Until about 1850, the western church largely understood that faith was the qualification for being sons of Abraham. But then something called Dispensationalism began to be taught by Darby and then Scofield.
Included in their teaching was the idea that Jews were the chosen people, based on a genealogical connection to Abraham.
This was, perhaps, the route of departure from the truth, which, when fully matured, resulted in Christian Zionism. They began to interpret Scripture to mean that Jews had a right to steal land in Palestine and to implement an Old Covenant takeover, patterned after Joshua’s conquest of Canaan.
They fail to distinguish between the two covenants and the “sword” that goes with each.
Joshua conquered Canaan by the power of the physical sword. But was it really in God’s heart to kill Canaanites? We can trace this answer back to the time of Moses. When God came down as fire upon Mount Sinai to speak the Ten Commandments to the people, this day was then celebrated as the Feast of Weeks. A thousand years later, it was translated into Greek as Pentecost.
In Moses’ day, the people were too afraid to approach God on the Mount (Exodus 20:18-20). Their fear prevented them from experiencing the outpouring of the Spirit and, in fact, delayed the fulfillment of Pentecost for 1500 years.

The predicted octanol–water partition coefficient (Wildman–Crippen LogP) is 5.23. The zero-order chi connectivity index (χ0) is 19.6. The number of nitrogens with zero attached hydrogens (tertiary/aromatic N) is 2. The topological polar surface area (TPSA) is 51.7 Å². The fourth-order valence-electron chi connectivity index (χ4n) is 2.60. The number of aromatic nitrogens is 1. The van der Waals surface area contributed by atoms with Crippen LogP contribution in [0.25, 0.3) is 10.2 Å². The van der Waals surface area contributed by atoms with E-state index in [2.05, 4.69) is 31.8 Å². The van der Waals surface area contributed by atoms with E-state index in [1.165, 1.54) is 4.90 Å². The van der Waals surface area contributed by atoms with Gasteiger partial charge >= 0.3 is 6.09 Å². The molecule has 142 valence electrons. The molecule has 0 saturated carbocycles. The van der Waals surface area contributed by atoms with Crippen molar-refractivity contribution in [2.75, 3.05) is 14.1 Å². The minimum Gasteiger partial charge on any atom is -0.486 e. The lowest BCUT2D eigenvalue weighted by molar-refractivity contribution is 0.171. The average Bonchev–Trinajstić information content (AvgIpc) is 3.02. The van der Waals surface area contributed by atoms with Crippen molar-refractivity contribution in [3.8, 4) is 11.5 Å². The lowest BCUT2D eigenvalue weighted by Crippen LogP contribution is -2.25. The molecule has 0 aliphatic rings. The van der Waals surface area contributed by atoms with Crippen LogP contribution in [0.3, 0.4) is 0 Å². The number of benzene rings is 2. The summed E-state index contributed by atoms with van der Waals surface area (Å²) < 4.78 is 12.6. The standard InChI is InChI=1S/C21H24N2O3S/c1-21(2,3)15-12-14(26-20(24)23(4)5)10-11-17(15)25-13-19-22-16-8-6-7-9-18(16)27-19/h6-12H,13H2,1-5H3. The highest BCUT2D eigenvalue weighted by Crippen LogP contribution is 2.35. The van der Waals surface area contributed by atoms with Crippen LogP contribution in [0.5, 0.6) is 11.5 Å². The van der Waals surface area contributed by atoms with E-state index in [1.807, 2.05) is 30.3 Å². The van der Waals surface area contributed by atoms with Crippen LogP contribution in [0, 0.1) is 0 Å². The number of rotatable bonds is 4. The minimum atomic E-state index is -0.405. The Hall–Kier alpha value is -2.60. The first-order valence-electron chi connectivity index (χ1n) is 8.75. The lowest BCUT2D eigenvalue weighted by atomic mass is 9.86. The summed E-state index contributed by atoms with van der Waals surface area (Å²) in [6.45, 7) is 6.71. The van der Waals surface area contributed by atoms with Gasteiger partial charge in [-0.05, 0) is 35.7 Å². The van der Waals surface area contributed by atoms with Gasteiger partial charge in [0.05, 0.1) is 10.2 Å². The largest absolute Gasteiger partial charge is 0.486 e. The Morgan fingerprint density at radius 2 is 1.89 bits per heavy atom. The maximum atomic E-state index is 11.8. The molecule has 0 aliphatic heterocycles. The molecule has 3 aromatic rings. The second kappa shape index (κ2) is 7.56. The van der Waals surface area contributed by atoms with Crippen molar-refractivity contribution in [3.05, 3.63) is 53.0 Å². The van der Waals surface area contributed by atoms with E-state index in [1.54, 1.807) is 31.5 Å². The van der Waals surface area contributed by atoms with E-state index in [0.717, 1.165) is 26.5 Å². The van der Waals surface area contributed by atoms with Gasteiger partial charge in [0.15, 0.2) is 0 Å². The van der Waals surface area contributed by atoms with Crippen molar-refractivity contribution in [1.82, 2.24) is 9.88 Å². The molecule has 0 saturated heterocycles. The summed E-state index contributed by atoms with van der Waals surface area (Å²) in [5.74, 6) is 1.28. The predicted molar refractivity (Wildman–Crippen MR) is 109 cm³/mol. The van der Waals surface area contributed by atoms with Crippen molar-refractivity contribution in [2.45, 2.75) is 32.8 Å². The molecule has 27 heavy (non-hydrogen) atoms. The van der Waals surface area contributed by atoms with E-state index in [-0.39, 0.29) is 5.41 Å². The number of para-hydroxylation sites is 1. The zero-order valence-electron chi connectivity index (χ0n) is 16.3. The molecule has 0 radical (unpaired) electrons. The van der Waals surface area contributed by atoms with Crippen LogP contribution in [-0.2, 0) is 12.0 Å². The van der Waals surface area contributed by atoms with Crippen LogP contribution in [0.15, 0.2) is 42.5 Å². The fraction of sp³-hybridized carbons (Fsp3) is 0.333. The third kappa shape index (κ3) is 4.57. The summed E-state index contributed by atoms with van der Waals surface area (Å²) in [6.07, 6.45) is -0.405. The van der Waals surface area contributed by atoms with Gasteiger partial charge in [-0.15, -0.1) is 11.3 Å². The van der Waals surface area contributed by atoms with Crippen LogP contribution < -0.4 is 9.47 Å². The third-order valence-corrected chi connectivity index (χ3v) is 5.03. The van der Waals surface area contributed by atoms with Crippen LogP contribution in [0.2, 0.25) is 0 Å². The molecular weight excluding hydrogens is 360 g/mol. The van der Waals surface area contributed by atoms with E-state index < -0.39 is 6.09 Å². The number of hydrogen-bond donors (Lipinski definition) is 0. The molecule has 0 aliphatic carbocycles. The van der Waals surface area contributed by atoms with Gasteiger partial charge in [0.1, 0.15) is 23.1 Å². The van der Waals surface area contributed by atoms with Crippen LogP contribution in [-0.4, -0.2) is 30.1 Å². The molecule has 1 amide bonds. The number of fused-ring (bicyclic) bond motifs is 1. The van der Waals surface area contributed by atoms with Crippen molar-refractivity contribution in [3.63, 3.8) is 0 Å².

If they had drawn near to God—as the disciples did in Acts 2—they would have received the sword of the Spirit, which is the word of God (Eph. 6:17; Heb. 4:12). In fact, God was actually offering them the New Covenant itself. Their fear left them only with a carnal, physical sword by which to conquer the land of Canaan.
Jesus, however, gave His disciples the Great Commission, which was to use the sword of the Spirit to teach the word of God and baptize people into the Kingdom. Instead of conquering by the sword with its death, they were called to use a better sword and baptize people, signifying the death of the old self and resurrection to a new life.
Ponder the fact that the Israelites had the potential of receiving the Great Commission by which they might have conquered the Canaanites by the power of God’s word, rather than by genocide. This shows the difference between the two swords. The New Covenant sword, which Christ has given us, is the understanding of the word of God, which is “sharper than any two-edged sword” (Heb. 4:12).
Christian Zionism is based on the idea that God sides with the Jews in committing genocide against all non-Jews who live within the boundaries of ancient Israel. Somehow the Old Covenant has been reinstated, along with its carnal sword and its genocidal war. This is a disastrous outworking of Dispensationalism and shows just how important it is to have a New Covenant understanding.